06/2020—Reducing the risk of collisions at sea

This marine notice reminds personnel involved in the navigation of vessels, of the importance of adhering to the International Regulations for Preventing Collisions at Sea 1972.

Supersedes 14/2015


To remind vessel owners, operators, masters, skippers, watchkeepers, and other personnel involved in the navigation of vessels, of the importance of adhering to the International Regulations for Preventing Collisions at Sea 1972 (known as the Collision Regulations or COLREGs ); as amended.

Application of COLREGs

In Australia, the COLREGs are implemented through Commonwealth, state and territory laws. 

COLREGs apply to all vessels, regardless of their size or nature of operation, in all navigable waters, from inland waters to the high seas. 

Contravention of COLREGs may jeopardise the safety of life and endanger the environment. Under the Navigation Act 2012, it is an offence for an owner or a master to operate a vessel, if it contravenes the COLREGs (implemented by Marine Order 30 (Prevention of collisions) 2016).

General responsibility

Vessel owners, operators and masters are responsible for ensuring that personnel involved in the navigation of vessels have an in depth knowledge of navigational practices and a full understanding of the COLREGs. 

Incident history

Australian Transport Safety Bureau (ATSB)  investigations into 41 collisions over 26 years identified failure to maintain a proper lookout and to take early avoiding action as common contributing factors to collisions.

Maintaining a proper lookout

Maintaining a proper lookout is a vital element of good watchkeeping practice, particularly when visibility is restricted. 

A proper lookout by sight and hearing should involve the use of all available means, to detect the presence of other vessels. 

AMSA considers the following as ways to keep a proper lookout:

  • regular visual scans of the entire horizon (360 degrees), 
  • effective use of the vessel’s radar, 
  • use of Automatic Identification System (AIS) to:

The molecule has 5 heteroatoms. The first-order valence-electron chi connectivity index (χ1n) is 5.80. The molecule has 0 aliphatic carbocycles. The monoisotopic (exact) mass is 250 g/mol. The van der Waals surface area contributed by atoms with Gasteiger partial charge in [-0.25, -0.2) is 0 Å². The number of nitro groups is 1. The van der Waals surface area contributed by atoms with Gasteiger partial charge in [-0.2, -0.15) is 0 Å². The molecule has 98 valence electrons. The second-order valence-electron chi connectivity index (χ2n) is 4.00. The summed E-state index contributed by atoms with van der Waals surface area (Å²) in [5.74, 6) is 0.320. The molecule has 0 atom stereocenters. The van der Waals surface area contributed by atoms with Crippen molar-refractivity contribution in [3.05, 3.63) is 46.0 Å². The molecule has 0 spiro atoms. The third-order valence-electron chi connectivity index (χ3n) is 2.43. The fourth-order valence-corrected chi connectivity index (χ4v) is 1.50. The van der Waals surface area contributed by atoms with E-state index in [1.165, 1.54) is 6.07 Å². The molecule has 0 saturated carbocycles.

• locate targets in the area, and
    • transmit accurate data 
  • a quiet wheelhouse to allow for:
    • VHF radio calls to be heard,
    • sound signals to be heard, and
  • all other available means to maintain good situational awareness.

Watchkeepers need to be aware that any distraction from their duties can have a negative impact on safety. Managing fatigue is a recognised way of minimising distraction.

Visibility of small vessels

Small vessels and vessels constructed of fibreglass, carbon fibre, and/or wood, are not easily detectable by radar. Operators of these vessels should never assume approaching vessels have detected them by radar.
Operators of not easily detected vessels are encouraged to ensure their vessels can be easily detected by:

  • transmitting AIS data,
  • installing radar reflectors, and
  • displaying navigation lights that are brighter than the minimum requirements.

Vessels less than 20 metres, sailing vessels and vessels engaged in fishing

A person navigating these vessels should observe the practices of good seamanship and in particular:

  • avoid erratic and unpredictable manoeuvres when in the vicinity of larger vessels,
  • avoid anchoring in and around busy sea lanes, particularly at night,
  • avoid the use of lights that can interfere with and restrict the identification of navigation lights, and
  • ensure the vessel’s AIS is transmitting accurate information.

The master and crew of such vessels must be familiar with Rule 9 (Narrow Channels) and Rule 10 (Traffic Separation Schemes) of the COLREGs, including obligations to not impede the passage of other vessels when navigating in or near narrow channels, fairways, and traffic separation schemes.

Sachi Wimmer
Deputy Chief Executive Officer
13 July 2020

Australian Maritime Safety Authority
GPO Box 2181

Last updated: 

Thursday 21 January 2021